In my opinion, people tend to constantly switch in and out of attentive states. Such natural activity isn’t necessarily unknown to advertisers, but it’s precisely what device-level measures such as time-in-view miss.

Using these metrics as indicators of ad effectiveness assumes that high sustained viewability automatically means strong interaction, when in reality, audiences have been flitting from attention to distraction the entire time. This measurement gap presents obvious problems for advertisers, chief among them being getting less engagement than they believe they’re paying for. But on the brighter side, mounting evidence of viewability failings is powering momentum to reframe current measurement practices around true audience attention.

Last year, my company’s research highlighted a notable gulf between viewability and attention data. Spanning 20,000 online impressions across four countries and seven popular platforms, the study found 70% met MRC stipulations.

More recently, I took part in conducting an evaluation that expanded to a random sample of 60,000 ads showed attention rates in the first 10 seconds of viewable ad delivery are typically low. After initial assessment uncovered less than a third garnered active attention, the test was repeated across a broader data set 28 times and consistently supported two key findings: time-in-view does not predict active human attention, yet human active attention has a causal relationship with attentive time-in-view. Or in other words: in-view delivery isn’t a guarantee of meaningful attention, but focused engagement can mean eyeballs stay on ads for longer.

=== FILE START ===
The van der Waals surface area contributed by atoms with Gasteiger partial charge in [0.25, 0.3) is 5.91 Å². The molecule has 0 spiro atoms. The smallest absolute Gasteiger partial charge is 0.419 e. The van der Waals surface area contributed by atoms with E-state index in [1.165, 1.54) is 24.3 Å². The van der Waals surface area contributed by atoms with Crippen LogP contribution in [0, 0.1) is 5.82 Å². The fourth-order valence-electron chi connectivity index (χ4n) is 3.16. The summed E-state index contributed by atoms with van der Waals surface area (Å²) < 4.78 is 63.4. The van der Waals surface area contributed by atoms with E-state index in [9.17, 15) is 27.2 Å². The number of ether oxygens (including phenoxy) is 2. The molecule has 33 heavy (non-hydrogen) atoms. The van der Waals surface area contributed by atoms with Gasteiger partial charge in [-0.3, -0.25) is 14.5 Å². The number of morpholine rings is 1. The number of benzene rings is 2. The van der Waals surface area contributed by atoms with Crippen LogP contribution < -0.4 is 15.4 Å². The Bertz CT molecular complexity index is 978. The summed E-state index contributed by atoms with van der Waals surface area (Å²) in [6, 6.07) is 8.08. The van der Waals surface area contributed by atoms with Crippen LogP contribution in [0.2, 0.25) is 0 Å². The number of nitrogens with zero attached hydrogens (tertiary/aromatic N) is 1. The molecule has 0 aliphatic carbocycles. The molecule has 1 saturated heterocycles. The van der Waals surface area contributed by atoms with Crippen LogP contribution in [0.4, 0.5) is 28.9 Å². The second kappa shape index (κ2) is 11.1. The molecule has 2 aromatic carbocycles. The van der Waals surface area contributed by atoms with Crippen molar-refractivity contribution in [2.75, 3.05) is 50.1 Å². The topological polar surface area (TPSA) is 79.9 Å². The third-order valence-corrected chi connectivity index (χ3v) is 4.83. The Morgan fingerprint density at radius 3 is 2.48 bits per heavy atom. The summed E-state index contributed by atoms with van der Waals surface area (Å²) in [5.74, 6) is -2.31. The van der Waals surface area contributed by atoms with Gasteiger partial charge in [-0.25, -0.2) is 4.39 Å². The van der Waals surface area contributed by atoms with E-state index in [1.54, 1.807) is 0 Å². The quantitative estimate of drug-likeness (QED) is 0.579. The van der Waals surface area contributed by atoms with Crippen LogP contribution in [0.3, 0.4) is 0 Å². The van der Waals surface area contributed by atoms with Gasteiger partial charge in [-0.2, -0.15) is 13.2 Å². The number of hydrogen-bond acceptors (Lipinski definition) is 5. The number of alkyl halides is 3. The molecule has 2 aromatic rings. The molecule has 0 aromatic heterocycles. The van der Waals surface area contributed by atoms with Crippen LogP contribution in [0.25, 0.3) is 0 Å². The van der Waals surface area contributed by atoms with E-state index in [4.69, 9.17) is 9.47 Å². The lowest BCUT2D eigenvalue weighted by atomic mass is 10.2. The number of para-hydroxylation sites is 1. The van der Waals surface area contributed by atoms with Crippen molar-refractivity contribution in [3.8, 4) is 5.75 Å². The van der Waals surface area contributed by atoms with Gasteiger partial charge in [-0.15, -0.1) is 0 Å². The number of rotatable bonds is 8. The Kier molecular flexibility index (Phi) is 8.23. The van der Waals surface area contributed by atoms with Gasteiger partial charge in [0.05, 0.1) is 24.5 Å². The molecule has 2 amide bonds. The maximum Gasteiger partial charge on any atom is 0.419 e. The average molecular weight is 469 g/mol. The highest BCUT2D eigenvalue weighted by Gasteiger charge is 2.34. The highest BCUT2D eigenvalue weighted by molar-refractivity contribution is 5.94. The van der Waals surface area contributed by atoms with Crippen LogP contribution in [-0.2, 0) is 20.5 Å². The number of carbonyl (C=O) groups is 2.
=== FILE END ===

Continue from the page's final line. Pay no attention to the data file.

A Long-Running Refurb


A shake up of current norms is in motion, propelled by increasing pressure to optimize ad spend and the now validated value of attention-based measurement. So far, work to pull down pillars built on time-in-view and other proxies has made impressive ground; according to the Attention Council, use of attention metrics among a longitudinal cohort of brands and agencies has reached 55% for analysis of media quality, while 24% are buying or optimizing media against attention.

From where I’m sitting, this suggests we’re on the right track for developing an ecosystem in which reliable modeling of moment-to-moment audience attention offers a firm foundation for informed media planning, trading and optimization. But it’s important to acknowledge that there is still some way to go. Despite encouraging signs that we are crossing the divide into mass adoption, the need to uphold quality and maintain vigilance remains.

Part of this is about embedding analytical models designed to ensure robust measurement. For instance, there are growing opportunities to leverage media buying and verification tools that don’t exclusively rely on impression-level metatags; combining this data with the output of algorithms trained on real, continually refreshing attention data.

The other essential element is understanding that taking down a ramshackle but established system is not easy. Industry players must be all-in for the long haul and prepared to thoroughly recalibrate existing practices to fuel fairness, accountability and precision, rooted in rigorous attention data.

This article was first published on the Forbes website as part of their Forbes Business Council series.